On October 20, 2011, the United States Court of Appeals for the First Circuit issued an opinion reversing a Maine District Court’s dismissal of negligence and implied contract claims against grocer Hannaford Brothers. The underlying data breach publicly announced on March 17, 2008 by Hannaford led to a consolidated class action that was ultimately rejected in its entirety by the Maine District Court. After receiving guidance from the Maine Supreme Court regarding whether time and effort alone could represent a cognizable injury — it did not — the District Court ultimately ruled that even though claims for implied contract and negligence could be alleged by the plaintiffs, because the associated damages were not cognizable in law, the action had to be dismissed.
In reversing, the First Circuit recognized that “[t]here is not a great deal of Maine law on the subject [of damages recoverable under § 919 of the Restatement (Second) of Torts].” Accordingly, it reviewed a good deal of caselaw outside of Maine before applying § 919’s rule that “[o]ne whose legally protected interests have been endangered by the tortious conduct of another is entitled to recover for expenditures reasonably made or harm suffered in a reasonable effort to avert the harm threatened” to the specifics of this case. Several cited cases found such mitigation damages valid even if they exceed the potential savings and are purely financial in nature.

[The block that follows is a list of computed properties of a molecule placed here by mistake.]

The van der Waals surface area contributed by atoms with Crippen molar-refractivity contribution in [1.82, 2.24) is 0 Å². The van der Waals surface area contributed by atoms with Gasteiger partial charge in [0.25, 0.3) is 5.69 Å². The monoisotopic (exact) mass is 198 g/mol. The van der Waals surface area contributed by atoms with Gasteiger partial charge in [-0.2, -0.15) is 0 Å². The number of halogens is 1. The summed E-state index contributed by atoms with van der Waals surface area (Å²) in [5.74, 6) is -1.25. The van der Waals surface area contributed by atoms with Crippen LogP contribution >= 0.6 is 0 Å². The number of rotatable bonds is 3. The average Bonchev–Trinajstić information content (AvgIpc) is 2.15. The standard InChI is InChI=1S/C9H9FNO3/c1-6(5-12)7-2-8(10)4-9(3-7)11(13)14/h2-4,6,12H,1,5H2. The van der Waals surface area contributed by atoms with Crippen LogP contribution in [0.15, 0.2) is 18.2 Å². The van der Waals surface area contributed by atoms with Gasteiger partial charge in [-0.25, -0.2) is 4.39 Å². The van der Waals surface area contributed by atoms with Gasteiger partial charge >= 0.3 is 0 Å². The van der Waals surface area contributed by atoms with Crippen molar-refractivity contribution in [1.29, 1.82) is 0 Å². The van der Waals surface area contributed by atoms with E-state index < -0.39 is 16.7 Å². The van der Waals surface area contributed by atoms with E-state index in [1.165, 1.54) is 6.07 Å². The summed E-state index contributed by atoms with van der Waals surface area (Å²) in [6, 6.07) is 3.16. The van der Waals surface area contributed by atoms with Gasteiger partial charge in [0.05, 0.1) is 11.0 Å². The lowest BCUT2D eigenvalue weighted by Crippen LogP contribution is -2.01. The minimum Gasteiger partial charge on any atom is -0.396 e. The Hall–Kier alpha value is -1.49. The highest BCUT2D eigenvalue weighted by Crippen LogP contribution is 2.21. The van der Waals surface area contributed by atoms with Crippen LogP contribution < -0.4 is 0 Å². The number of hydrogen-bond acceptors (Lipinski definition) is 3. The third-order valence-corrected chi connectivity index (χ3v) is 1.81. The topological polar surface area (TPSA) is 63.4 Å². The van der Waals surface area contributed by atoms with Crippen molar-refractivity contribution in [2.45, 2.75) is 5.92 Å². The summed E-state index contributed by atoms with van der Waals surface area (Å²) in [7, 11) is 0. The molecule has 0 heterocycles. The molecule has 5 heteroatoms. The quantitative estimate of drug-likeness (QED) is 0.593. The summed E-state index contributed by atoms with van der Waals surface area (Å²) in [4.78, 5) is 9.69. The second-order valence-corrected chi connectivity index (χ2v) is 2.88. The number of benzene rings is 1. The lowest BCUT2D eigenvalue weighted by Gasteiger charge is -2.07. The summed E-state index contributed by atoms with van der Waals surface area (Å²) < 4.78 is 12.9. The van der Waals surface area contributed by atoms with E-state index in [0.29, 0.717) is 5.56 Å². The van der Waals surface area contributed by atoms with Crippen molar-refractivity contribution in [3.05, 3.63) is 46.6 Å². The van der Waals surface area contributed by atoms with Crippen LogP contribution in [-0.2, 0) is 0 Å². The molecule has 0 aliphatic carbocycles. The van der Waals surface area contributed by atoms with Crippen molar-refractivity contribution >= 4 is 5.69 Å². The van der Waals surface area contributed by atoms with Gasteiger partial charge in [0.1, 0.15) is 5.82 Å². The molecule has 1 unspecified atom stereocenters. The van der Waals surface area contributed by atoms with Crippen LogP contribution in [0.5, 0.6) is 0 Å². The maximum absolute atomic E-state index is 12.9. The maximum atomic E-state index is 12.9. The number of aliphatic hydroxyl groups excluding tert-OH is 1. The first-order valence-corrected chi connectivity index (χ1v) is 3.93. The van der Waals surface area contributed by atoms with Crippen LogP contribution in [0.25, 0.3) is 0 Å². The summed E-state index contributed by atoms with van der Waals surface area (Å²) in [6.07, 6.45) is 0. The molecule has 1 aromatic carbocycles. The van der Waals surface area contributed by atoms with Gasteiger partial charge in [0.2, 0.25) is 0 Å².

Recognizing the Hannaford breach involved a large-scale criminal operation that already led to over 1,800 identified fraudulent charges and many banks issuing new cards, the First Circuit ruled that mitigation damages in the form of ID theft insurance and credit card reissuance fees were financial losses recoverable under the negligence and implied contract claims so long as they are considered reasonable mitigation damages. There was no remand for further factual findings on the issue. The First Circuit simply made a determination that such damages were both foreseeable and reasonable and reversed on that basis. Now that the consolidated complaint lives another day, the District Court may certify a class but if it does it remains to be seen how far the lower court will go in sizing the class and allowing for such mitigation damages.